Limit the amount of cold foods. Summer is the season for fresh fruits and melons. and parents may sometimes cook some cold dishes. But too much cold food can impact digestion and trigger tummy aches and  and diarrhea.

Don’t take cold baths after sweating. In summer, kids often come back inside covered in sweat. If they jump into a cool bath, the pores immediately close and veins contract. This leads to disruption in bodily functions. Stick to warm showers as a better choice.


Autumn is the season of harvest when all things begin to wither. As we consume so much nutrition during summer, this is the time we need to acclimate and adjust ourselves for winter. This is a period of transition from being active and highly energetic to being a bit quieter and more focused.

In autumn, parents need to pay special attention to clothes, food, accommodation and types of sports.

Clothes: due to daily temperature swings, kids need an extra layer of clothing in the morning and evening. For active kids who easily perspire, we can put a towel on his or her back, or have them change their clothing after exercise. Kids also need to wear sturdy sneakers. Before outdoor activities, prepare proper clothes for your kids according to the weather and always bring an extra layer of thin or thick clothing for changes in temperature.

Food: Kids get better appetite in the autumn as temperatures gradually fall. This is a good time for pork, beans, vegetables, fruits and dairy. Food rich in vitamins, especially A and C, are excellent choices as these bolster the immune system, along with garlic, turnips, ginger and Chinese chives. Kids need to keep drinking more water or water blended with turnips or ginger. If you have a child prone to coughing, try cook soup with pears. s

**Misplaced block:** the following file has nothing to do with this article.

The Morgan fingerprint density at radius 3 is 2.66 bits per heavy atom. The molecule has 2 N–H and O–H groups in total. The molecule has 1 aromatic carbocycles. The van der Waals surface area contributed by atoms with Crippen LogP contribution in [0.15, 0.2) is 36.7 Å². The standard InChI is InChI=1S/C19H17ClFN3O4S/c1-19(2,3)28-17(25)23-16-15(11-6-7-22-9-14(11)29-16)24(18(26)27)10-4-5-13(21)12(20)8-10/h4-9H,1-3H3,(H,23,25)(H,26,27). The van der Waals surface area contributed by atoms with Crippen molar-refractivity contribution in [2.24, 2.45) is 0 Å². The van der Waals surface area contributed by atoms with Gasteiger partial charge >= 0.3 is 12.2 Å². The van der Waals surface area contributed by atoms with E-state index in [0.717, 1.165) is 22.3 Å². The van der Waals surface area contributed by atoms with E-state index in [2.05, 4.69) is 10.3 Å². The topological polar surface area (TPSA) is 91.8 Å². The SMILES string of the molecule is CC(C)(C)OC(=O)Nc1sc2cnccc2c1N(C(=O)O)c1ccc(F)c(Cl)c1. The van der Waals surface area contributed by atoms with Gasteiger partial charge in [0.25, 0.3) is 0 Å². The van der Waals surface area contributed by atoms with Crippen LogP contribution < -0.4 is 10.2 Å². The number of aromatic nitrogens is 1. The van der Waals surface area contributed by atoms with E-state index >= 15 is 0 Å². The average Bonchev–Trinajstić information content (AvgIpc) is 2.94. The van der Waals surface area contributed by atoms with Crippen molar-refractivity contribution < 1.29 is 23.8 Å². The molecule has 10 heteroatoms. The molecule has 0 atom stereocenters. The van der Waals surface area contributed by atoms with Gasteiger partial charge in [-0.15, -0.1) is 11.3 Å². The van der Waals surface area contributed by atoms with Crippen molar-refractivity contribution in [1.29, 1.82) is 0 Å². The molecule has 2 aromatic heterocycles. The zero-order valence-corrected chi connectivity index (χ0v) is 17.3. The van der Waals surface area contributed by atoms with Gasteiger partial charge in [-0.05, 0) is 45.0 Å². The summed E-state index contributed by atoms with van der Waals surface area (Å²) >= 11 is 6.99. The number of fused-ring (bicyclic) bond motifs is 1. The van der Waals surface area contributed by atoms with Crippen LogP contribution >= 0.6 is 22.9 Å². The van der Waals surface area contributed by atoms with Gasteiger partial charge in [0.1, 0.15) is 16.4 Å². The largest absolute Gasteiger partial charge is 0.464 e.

At home: despite the cool weather, open the windows and let fresh air in throughout the day; wash and air-out quilts to keep them fresh.

Sports: autumn is a great season for outdoor activities. Parents and kids should enjoy lots of outdoor time and absorb the sunshine, which facilitates calcium absorption and strengthens immune systems. Apart from outdoor activities, kids can take some cool baths deliberately as a form of exercise. But they should start taking cool baths only around  September. Children may start with washing their hands and face with cool water around this time of year. In the beginning, the water temperature should be close to body temperature then can be gradually adjusted from 35℃ to 28℃.


Kids are most prone to illness during the cold winter. Consider the following tips courtesy of TCM:

Strengthen the spleen and stomach.

According to traditional Chinese medicine, children's spleens and stomachs are not mature enough, meaning they can be damaged during wet and hot summers when kids take in excessive cold foods. You may notice lack of appetite, diarrhea, or other signs. Therefore, it's important for parents to strengthen kids' spleen and stomach during the autumn and winter. Give them foods that aid digestion such as yams, lotus nut, and haricot. If necessary, kids can take medicines containing Chinese herbs under the guidance of a doctor. We should make sure our kids eat a variety of foods to maintain a balanced diet and cooked in nutrient-containing ways such as steaming or stewing, instead of frying or roasting. Food should be light and mild and kids should eat more vegetables to protect their respiratory tract and gastric mucosa from being attacked by virus and bacteria. Binge eating should always be avoided and kids should eat the proper amount of from each food category each day.

  • Safety

    Children's safety is always our first priority. We maintain strict vigilance at all times to prevent accidental injuries.

  • Sports

    Motor system comprises bones, joints and muscles.

  • Nutrition

    Our recipes are designed for a balanced diet.